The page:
... and it is again made clear to me that just as there are those who have effected changes in the substance of my life, so too have I been a factor, (no matter how important or insignificant)in the lives of those I have known. I still really have a hard time with this one, not being one to ever put much stock in the importance of my life in general, especially when it relates to interactions with those around me. Talk about feelings of insignificance! But, that's something for me to work on; to continue to work on. The idea that I have ever had anything of real substance to offer is, to me privately, sometimes more than a bit of a stretch. But, also privately, I'm okay with that. All I can do is work with what I've got, which is not really a lot, but it is what it is.

I think forward, as I tie another soft hackle, a smaller one, onto my tippet below the heavier, larger one, into the days and years to come. I think about what it will be like when I am gone. There is a relativity here that I have become aware of in the months following my father's passing. I think of my brother, and my sisters, how they, in my eyes, have changed since dad's death. I wonder if they see a change in me. I wonder if they miss him. I find it odd that he seldom,if ever, comes up in conversations that take place between us. My mother rarely, if ever, speaks of him. I wonder why. And although I have asked her would she care to visit his interment site, while appearing to be eager to go, has yet to do that. Neither have any of the others. I wonder why.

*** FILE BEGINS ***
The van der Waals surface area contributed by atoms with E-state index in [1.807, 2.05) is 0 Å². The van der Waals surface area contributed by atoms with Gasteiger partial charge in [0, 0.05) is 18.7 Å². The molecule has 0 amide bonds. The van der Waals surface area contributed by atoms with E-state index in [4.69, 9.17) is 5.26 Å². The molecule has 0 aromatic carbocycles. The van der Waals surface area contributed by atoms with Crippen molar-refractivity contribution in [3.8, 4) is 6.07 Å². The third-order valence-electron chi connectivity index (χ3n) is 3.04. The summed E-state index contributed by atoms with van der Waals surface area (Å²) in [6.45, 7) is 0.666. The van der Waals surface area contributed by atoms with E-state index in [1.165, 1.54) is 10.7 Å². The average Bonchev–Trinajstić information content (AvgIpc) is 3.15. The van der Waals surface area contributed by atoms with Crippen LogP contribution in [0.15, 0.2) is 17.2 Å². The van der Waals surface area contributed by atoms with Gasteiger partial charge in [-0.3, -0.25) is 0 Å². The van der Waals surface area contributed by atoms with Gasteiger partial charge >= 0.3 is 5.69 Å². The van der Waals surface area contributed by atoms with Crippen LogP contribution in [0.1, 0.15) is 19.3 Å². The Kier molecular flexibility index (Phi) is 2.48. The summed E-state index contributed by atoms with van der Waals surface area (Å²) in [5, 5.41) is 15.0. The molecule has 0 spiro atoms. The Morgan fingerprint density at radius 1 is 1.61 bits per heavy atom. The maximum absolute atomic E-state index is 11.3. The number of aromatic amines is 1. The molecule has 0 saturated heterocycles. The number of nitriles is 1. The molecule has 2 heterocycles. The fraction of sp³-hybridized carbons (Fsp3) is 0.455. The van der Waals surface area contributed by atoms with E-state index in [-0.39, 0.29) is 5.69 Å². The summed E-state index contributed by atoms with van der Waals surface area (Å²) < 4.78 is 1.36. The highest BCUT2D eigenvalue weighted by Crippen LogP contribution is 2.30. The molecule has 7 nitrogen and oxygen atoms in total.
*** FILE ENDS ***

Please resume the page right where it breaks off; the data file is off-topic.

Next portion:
I miss my dad. Still. Odd, too, in that we were, for so many years, not close. But his absence has exposed a huge hole in the fabric of my life. I wonder why that is. I wonder if my siblings feel the same way...

There is presently a strong, jerking pull. My rod bends, and pulsates. The coils of line on the surface of the water at my feet are quickly ripped up through the rod as the fish strikes out across the current. I realize that my hands are cold. They react slowly to what needs to be done. The last coil of fly line snaps upward, loops around my reel, and the line goes taut. Urgently I attempt to unwrap the line, unsuccessfully. I feel one last strong pull before the tippet, stretched beyond its limitations, snaps. The line goes limp.

Across the river a Great Blue Heron jumps into flight, turning away downstream.

I wonder if he's grinning.

November 1, 2010

The wander of it all.

Not all who wander are lost.
J.R. Tolkien


Aware of the silence coming from the fireplace. This room is just a garage without a fire going. Pull back the curtain to peer through the rain dabbing the window. The trees sway, shedding needles which fall randomly around a squirrel who seems very busy either burying future snacks or digging up somebody else's, I'm not sure, until I see something in its paws being delicately adjusted for consumption. To the victor...